Taste as communication

February 17th, 2009

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this post is part of the class 4.366/4.397 Networked Cultures: Collision - Body vs. Network

Atelier van Lieshout’s Funnel Man

Food has always been prominently depicted in art, and since the 50s it has also commonly been used as a material. Daniel Spoerri’s Eat Art and Dieter Roth’s salami or chocolate paintings use food to consider the decay of art. Wim T. Schippers, Job Koelewijn and Wim Delvoyes used peanut butter, pasta and cold cuts respectively to adorn gallery floors over the course of 30 years. Food is consumable, temporal and necessary for human survival. Taste is closely linked to food, but can it be used as a message as well as a by effect of eating?

Erin E. Elliott presented an edible interface in 2006. She placed a photo resistor in a lollipop, which was used as a button in various button-mashing races and games. The concept of using an edible element to control an otherwise flavourless system is humorous: Kyle Macdonald used Skittles to control a beat sequencer, Daneil Maynes-Aminzade (aka Monzy) used jelly beans to track CPU activity; but none of these works use taste as the message, but instead use food as a tool.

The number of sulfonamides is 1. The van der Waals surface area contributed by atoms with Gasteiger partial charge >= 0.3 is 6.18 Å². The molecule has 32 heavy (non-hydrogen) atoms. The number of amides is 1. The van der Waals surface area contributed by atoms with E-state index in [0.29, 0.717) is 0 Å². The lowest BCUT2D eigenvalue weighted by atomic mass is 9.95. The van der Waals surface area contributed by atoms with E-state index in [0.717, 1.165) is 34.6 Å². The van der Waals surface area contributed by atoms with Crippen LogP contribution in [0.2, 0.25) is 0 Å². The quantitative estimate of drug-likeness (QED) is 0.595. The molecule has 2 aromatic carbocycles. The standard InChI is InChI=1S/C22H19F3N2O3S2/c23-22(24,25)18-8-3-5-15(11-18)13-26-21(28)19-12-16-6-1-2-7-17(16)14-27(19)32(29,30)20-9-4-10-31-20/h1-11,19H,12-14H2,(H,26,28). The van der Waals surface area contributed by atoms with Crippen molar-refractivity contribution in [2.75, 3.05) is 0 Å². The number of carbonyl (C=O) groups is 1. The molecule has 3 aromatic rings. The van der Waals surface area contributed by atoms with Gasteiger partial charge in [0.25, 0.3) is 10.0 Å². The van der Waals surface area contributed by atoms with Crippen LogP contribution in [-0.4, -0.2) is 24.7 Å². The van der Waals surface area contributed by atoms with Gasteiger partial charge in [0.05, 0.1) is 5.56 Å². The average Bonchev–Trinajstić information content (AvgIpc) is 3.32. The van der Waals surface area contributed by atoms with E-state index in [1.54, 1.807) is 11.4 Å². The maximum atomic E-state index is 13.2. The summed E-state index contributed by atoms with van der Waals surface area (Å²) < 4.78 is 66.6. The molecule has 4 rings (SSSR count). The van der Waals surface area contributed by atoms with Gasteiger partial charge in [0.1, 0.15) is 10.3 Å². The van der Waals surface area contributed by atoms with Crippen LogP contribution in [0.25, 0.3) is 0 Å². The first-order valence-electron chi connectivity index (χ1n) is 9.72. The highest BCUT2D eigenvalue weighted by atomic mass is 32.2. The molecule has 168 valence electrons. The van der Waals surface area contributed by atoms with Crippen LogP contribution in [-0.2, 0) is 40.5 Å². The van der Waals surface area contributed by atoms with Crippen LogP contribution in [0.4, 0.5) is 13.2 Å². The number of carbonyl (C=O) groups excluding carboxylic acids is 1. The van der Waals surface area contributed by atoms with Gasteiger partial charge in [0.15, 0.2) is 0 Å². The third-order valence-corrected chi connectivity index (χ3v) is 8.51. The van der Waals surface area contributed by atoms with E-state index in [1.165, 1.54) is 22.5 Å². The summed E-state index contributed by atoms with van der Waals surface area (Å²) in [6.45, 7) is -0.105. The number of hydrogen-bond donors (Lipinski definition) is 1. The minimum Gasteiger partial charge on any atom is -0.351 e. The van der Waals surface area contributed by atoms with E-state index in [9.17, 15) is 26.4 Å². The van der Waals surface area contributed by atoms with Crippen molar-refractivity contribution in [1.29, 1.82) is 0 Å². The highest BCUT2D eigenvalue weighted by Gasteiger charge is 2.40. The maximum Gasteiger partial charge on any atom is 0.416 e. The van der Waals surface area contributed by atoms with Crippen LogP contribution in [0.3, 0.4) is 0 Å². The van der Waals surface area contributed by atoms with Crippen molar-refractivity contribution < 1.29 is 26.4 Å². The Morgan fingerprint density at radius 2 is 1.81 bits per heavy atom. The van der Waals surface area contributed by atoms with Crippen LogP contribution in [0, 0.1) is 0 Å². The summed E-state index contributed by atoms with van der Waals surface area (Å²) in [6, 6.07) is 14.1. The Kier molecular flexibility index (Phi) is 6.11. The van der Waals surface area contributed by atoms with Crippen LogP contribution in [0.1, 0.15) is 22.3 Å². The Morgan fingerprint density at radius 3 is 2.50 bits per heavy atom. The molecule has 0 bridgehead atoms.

To be able to use taste as a communication system, it needs to be conveyed as a message. Taste must be recognised, propagated and reproduced. Electric tongues are in development which use both chemical sensors and mechanical sensors to extract flavours of a liquid. The ‘tongue’ has also been repackaged into a spoon, which allows the user to remotely sense the temperature and saltiness of a liquid. If the flavour can be broken down into a mix of basic flavour components, a recipe could be sent over a network and an object such as the (albeit jokingly introduced) TasteScreen could be used to reproduce the message.

But no great efforts are being made to network flavours, possibly because flavour has not yet been assigned any communicative value. Instead, flavours and texture are mapped to words when the flavour itself must be communicated. A collection of mappings of flavours and textures to words was used in Ted Selker’s group at the Media Lab to create a highly personalised recipe finder inspired by synaesthesia, but the synaesthetic portion of the work was kept mainly in the title.

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